i He—“l will, wife, as it is the best and
j purest to be bad.” tl‘
Make your selections early for the
holidays from Word’s immense stock.
Never have Holiday!
I goods been offered so cheap |
as at Wikle’s Drug Store, j
They have the goods and j
, must sell them.
Mr. Joe F. Allison lias resigned
the position of assistant superinten
dent of the Etowah Iron Company
anil designs leaving the city, so as
to be nearer his more prominent in
terests in Dade county and contig
uous mineral territory. Mr. Allison
during the several years lie has
been in our midst has proved him
self a man of splendid knowledge
of minerals, a good developer and
withal, a clever citizen. G’arters
ville loses him with regret.
WEAKER THAN W ATER.
A man is never in a more debilitated
condition than when he has weathered
a case of measles. The system finds it
hard to bear up under the weight of the
disease and almost rebels against the
strain upon it. And yet there is a rem
edy which answers t lie requirements of
such a ease. A prominent druggist and
physician writes :
Dari.inoton, S. G.
Gentlemen Dr. Westmoreland’s Cal
isaya Tonic lias been going very well
this spring. There has been a good deal
of measles, especially among tlie factory
operatives, which left them in a debili
tated condition, for which your tonic
seems to be the very thing, and it lias
sold well. Yours truly,
John A. Boyd, M. D.
For sale by M. F. Word.
A Big Sale.
Air. T. H. Shockley, agent, has
been busy selling out the personal
property of the late Arthur Davis.
John Hill is doing the crying,
everything bringing good prices,
and a large crowd daily in atten
dance. This sale was liberally ad
vertised, hence the result is all that
coulcl bo dc.siroil A pointer could
he well appopriated by others with
in the scope of our acquaintance.
Wo desire to say to our citizens, that
for years we have been selling Dr. King’s
New Discovery for consumption, Dr.
King’s Now Tafe Pil's, Bncklen’s Arnica
Salve and Electric Bitters, and have
never handled remedies that sell as well,
or that have given such universal satis
faction. We do not hesitate to guaran
tee them every time, and we stand leady
to refund the purchase price, if satis
factory results do not follow their use.
These remedies have won their groat
popularity purely on their merits. J.
It. Wikle & Cos., druggists. mch7-ly
THE INVALID’S HOPE.
Many seemingly incurable eases of
blood poison, catarrh, scrofula and rheu
matism have been cured by B. B. B.
(Botanic Blood Balm), made by tlie
Blood Balm Go., Atlanta, Ga. Write to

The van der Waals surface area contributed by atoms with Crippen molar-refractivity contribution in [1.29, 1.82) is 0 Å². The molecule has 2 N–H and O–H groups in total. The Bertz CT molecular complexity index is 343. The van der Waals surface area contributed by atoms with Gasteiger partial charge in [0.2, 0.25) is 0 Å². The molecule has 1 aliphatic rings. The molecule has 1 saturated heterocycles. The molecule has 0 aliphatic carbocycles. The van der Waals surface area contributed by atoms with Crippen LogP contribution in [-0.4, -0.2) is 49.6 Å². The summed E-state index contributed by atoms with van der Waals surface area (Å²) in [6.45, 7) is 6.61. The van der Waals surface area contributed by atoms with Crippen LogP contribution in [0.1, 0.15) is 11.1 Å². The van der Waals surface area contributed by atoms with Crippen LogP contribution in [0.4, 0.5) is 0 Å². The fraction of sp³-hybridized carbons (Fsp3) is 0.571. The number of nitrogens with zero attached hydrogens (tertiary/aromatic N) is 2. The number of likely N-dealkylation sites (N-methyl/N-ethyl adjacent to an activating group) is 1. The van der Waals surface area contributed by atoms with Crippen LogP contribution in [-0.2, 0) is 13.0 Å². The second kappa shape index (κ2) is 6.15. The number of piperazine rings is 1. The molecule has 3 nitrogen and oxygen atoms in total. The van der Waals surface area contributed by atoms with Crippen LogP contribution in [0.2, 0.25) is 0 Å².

them for book filled with convincing
G. W. B. Raider, living seven miles
from Athens, Ga., writes: “For sever
al years I suffered with running ulcers,
which doctors treated and pronounced
incurable. A single bottle of B. B. B.
did 1110 more good than all tlio dooto-s.
I kept on using it and every ulcer
I). G. Kinard A Son, Towaliga, Ga.,
writes: “We induced a neighbor to try
B. B. B. for catarrh which lie thought
was incurable, as it had resisted all treat
ment. It delighted him, and continu
ing its use he was cured sound and
It. M. Dawson, East Point, Ga., writes:
“My wife had scrofula fifteen years.
She kept growing worse. She lost her
hair and her skin b>-oke out fearfully.
Debility, emaciation and no appetite
followed. After physicians and numer
ous advertised medicines failed, I tried
B. li. 8., and her recovery was rapid
Oliver Secor, Baltimore, Md., writes:
“I suffered from weak back and rheu
matism. B. B. B. has proven to be the
only medicine that gives me relief.
Please remember that at Wikle’s Drug
Store you can obtain your Christinas and
Holiday goods lower than ever sold in
Cartersville before. We have goods
and must seli them.
Baby One Solid Rash
Minister cured of an extremely itchy and
painful skin disease, with brain-like
scales. General health affected. Used
Cuticura Itemedics. Relief first day*
Worked wonderfully* Completely Cured.
Cured by Cuticura.
Our oldest child, now six years of age, when
an infant six months old was attacked with a
virulent, malignant, skin disease. All ordinary
remedies tailing, we called our family phj sician,
who attempted to cure it ;but.lt spread with almost
incredible rapidity, until the lower portion of the
little fellow’s person, irorn the middle of his back
down to his knees, was one solid r sh. ugly, oalu
ful, blotched and malicious. We had no rest at
night, no peace by day. Finally, we were advised
to try tne Cuticura Remedies. The effect was
simply marvelous. In three or four weeks a
complete cure was wrought, leaving fhe little fel
low’s person as white and healthy as though he
had never been attacked. In my op nion, your
valuable remedies saved hlHfiife, and today he is a
strong, healthy child, perfectly well, no repetition
of the disease having ever occurred.
GEO. It. SMITH,
Att’y at Law and ex-Pros Att’y, Ashland, 0.
Boy Covered with Scabs.
My boy, aged iuue yca,.., has been troubled
all his life with a very bad humor, which appeared
all over his body iu small red blotches, with a
dry white scab on them. Last year he was won e
than ever, being covered with scabs from the top
ol his head to his feet, and continually growing
worse, although he had beeu treated by two phy
sicians. Asa last resort. 1 determined to try the
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did all that 1 could wish Using them according
to directions, the humor rapidly disappeared,
leaving the skin fair and smooth, and performing